Where tax equity will sit behind the lender in the capital stack, the tax equity investor will require the lender to enter into a forbearance agreement promising not to foreclose on the project after some kinds of defaults to give the tax equity investor time to reach its target yield. The lender can take over the sponsor position as managing member of the tax equity partnership in the meantime. Cash sweeps, reserve accounts and distribution blocks in favor of a project-level lender have not typically been addressed in forbearance agreements involving projects with utility PPAs. They may become a focus in projects contracting with CCAs. (The same issues should be present in projects with corporate PPAs.)
Leveraged partnership flip transactions — where there is debt at the project level ahead of the tax equity — are rare in the current market.
A CCA may have a hard time offering credit support. Any such support would have to come from the municipalities inside the CCA service area and, thus, would require approval by the county board of supervisors or one or more city councils.
This requirement is rooted in the legal structure of a CCA. The California legislation that enables CCAs, AB 117, provides that a group of cities and counties can elect to combine their loads through the formation of a joint powers agency. A JPA is established pursuant to the Joint Exercise of Powers Act (Government Code, section 6500 et seq.). That act provides that a JPA is a public entity separate from the parties to the underlying joint powers agreement. To this point, the joint powers agreement for a CCA typically includes a provision stating that the debts, liabilities or obligations of the JPA shall not be debts, liabilities or obligations of the individual municipalities, unless the governing board of a municipality agrees in writing to assume such debts, liabilities or other obligations.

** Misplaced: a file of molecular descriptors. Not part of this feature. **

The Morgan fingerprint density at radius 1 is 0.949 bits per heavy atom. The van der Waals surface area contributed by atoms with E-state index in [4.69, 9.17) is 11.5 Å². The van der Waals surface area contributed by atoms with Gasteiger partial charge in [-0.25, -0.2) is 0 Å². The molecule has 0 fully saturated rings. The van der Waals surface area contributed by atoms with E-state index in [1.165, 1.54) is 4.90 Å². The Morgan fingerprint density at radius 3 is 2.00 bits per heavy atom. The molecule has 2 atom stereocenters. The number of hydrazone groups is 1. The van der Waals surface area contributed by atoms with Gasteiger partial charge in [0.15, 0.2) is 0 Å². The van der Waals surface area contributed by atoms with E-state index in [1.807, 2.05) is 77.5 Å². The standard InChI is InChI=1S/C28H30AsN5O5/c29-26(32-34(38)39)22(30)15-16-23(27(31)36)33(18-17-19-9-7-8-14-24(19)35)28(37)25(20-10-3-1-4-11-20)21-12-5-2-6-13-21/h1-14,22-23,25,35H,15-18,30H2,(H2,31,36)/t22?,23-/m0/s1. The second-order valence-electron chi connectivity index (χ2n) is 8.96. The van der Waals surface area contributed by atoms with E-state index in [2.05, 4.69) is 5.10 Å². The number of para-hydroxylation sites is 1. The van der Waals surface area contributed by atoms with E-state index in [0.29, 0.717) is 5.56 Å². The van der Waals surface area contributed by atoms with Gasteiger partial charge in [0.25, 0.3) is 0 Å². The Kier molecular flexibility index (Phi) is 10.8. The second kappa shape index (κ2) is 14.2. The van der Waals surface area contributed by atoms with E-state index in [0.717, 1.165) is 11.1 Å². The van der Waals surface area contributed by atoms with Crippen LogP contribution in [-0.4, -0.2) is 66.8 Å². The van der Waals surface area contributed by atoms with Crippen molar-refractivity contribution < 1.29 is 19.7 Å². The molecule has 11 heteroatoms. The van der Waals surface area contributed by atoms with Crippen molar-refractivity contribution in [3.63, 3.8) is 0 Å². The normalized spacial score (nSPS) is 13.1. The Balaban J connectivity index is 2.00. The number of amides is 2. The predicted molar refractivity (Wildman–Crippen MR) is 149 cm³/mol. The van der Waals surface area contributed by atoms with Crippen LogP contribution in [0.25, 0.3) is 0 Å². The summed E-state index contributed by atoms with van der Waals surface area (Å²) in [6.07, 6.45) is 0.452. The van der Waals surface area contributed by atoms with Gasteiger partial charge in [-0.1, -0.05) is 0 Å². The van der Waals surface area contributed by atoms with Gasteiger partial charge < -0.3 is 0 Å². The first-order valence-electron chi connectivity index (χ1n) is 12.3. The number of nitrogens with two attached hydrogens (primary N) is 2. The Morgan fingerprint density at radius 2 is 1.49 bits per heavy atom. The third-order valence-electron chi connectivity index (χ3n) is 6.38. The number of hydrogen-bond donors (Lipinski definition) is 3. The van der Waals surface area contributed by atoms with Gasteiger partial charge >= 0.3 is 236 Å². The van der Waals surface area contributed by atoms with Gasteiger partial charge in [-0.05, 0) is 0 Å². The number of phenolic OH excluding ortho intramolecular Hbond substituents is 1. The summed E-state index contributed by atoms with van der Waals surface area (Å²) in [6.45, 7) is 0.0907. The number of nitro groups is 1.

Opt-out risk refers to the risk that individual customers will decide to switch back to utility service.
Historically this risk has proved low, with actual opt-out levels averaging around 7 percent according to recent feasibility studies conducted on behalf of counties and cities exploring CCA formation. However, the data are not deep. The oldest CCA has been operating in California for only seven years.
The key thing to remember is that a CCA has the advantage of being the default electric service provider for all electricity consumers within its boundaries. Existing IOU customers are automatically switched to CCA service. This is provided for in AB 117. The act says that “if a public agency seeks to serve as a community choice aggregator, it shall offer the opportunity to purchase electricity to all residential customers within its jurisdiction . . . . [A]ll customers shall be informed of their right to opt out of the community choice aggregation program . . . . If no negative declaration is made by a customer, that customer shall be served through the community choice aggregation program.”
Opt-out risk can also refer to the risk that counties or cities that initially voted to form a CCA will decide to withdraw from the CCA.
If a county or city leaves the CCA, then the CCA will no longer serve the load of those customers. This risk may prove to be low for two reasons.
First, the ability of a county or city to withdraw from a CCA is typically constrained by the terms of the joint powers agreement. In addition to a requirement to give advance notice of a decision to withdraw from the JPA, the agreement typically provides that a withdrawing participant will remain responsible for any financial obligations arising from the party’s participation in the CCA program before the withdrawal date. Some joint powers agreements state explicitly that this continuing liability includes any losses from the resale of power contracted for by the JPA to serve the withdrawing party’s load. Some agreements also allow the JPA to charge the withdrawing party a fee set at an amount that would offset costs to the remaining CCA ratepayers.
The second factor mitigating the risk of a municipal opt-out is that the CCA movement is underpinned by state and local climate change goals and renewable energy targets. California set an ambitious new goal in SB 32 in December 2016 of reducing greenhouse-gas emissions to 40 percent below 1990 levels by 2030.